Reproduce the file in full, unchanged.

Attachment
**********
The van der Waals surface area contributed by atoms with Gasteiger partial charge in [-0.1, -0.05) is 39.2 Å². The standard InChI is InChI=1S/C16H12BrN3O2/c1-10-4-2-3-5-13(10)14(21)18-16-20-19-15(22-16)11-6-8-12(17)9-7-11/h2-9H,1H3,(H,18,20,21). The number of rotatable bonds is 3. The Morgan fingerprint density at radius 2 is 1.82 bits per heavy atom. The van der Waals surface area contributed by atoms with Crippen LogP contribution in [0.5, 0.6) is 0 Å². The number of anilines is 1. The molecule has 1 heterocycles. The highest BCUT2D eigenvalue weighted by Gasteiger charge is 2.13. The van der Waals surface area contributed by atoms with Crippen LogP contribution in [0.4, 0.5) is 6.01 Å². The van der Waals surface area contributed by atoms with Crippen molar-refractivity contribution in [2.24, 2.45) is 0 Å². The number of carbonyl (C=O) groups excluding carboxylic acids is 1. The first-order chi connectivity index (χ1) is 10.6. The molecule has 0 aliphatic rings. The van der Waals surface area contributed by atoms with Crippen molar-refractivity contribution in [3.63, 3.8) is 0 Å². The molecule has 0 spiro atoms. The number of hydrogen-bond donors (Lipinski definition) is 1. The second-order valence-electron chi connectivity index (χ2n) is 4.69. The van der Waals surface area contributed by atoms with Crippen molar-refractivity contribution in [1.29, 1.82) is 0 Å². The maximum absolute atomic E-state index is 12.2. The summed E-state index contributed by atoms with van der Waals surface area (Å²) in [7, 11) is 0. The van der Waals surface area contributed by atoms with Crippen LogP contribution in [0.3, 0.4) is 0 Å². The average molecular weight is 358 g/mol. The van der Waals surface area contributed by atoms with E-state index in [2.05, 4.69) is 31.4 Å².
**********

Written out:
The van der Waals surface area contributed by atoms with Gasteiger partial charge in [-0.1, -0.05) is 39.2 Å². The standard InChI is InChI=1S/C16H12BrN3O2/c1-10-4-2-3-5-13(10)14(21)18-16-20-19-15(22-16)11-6-8-12(17)9-7-11/h2-9H,1H3,(H,18,20,21). The number of rotatable bonds is 3. The Morgan fingerprint density at radius 2 is 1.82 bits per heavy atom. The van der Waals surface area contributed by atoms with Crippen LogP contribution in [0.5, 0.6) is 0 Å². The number of anilines is 1. The molecule has 1 heterocycles. The highest BCUT2D eigenvalue weighted by Gasteiger charge is 2.13. The van der Waals surface area contributed by atoms with Crippen LogP contribution in [0.4, 0.5) is 6.01 Å². The van der Waals surface area contributed by atoms with Crippen molar-refractivity contribution in [2.24, 2.45) is 0 Å². The number of carbonyl (C=O) groups excluding carboxylic acids is 1. The first-order chi connectivity index (χ1) is 10.6. The molecule has 0 aliphatic rings. The van der Waals surface area contributed by atoms with Crippen molar-refractivity contribution in [3.63, 3.8) is 0 Å². The molecule has 0 spiro atoms. The number of hydrogen-bond donors (Lipinski definition) is 1. The second-order valence-electron chi connectivity index (χ2n) is 4.69. The van der Waals surface area contributed by atoms with Crippen molar-refractivity contribution in [1.29, 1.82) is 0 Å². The maximum absolute atomic E-state index is 12.2. The summed E-state index contributed by atoms with van der Waals surface area (Å²) in [7, 11) is 0. The van der Waals surface area contributed by atoms with Crippen LogP contribution in [0.3, 0.4) is 0 Å². The average molecular weight is 358 g/mol. The van der Waals surface area contributed by atoms with E-state index in [2.05, 4.69) is 31.4 Å².